Scheduling. Does the system have a web-based scheduler, available from any web-connected device, including smartphones, iPads, and tablets? Will it accommodate multiple providers and their appointments? Is it integrated with the eligibility feature?
Codes. Are all CPT and ICD-9 codes built into the system? How often are they updated, and is there a charge for updating the codes? Is the system ICD-10 ready?
Training. Is there live training available via GoToMeeting or live on-site training? How many hours of training will be given to our practice? Can as many staff members be trained as needed or is there an extra charge for additional users or hours of training? Are there recorded training modules available via the Web? Can all users access this training?
Support. Is support available 24/7, and, if not, what hours is it available? Is support by phone, live chat, email, or all three? How many support personnel are available and at what times? Is support available to all users or just the Administrator? Has the company won any awards for their customer support? Are there any references I can call to verify the level of support they get?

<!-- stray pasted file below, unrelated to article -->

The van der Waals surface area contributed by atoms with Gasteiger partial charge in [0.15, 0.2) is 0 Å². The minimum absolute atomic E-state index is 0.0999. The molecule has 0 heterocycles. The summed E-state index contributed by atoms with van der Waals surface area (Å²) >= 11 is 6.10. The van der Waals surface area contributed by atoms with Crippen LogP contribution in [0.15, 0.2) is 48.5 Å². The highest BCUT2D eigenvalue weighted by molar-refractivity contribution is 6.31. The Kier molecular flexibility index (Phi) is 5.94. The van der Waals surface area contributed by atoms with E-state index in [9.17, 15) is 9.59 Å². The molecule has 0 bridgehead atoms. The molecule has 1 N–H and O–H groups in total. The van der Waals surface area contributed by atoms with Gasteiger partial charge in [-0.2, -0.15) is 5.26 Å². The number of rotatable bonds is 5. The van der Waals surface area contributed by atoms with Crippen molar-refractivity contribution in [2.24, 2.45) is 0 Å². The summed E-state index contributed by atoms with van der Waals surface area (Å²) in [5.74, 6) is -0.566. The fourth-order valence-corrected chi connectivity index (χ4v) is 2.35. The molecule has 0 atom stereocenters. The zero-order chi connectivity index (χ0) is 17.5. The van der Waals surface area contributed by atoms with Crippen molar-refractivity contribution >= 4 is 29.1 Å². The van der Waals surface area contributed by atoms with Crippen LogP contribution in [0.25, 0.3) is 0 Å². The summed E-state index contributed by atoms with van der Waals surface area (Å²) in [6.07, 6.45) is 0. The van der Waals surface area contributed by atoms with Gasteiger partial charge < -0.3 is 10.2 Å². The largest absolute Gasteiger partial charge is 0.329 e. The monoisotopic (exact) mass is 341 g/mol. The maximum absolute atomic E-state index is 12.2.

In summary, ask lots of questions, even if you don’t know exactly what they mean. Your Medical Billing Software rep will know what they mean and will get you the answer if they don’t know the answer. Write these down and hold them to getting you the answers or tell them you are not going to consider their software/system.
ABS Licensee Tracie Clark Reviews American Business Systems with CEO Patrick Phillips. Tracie finished her medical billing revenue training 3 years ago and has built an incredible medical revenue management business providing services to many doctors across the country.
Tracie was in healthcare on the insurance payor side but had never started her own business before.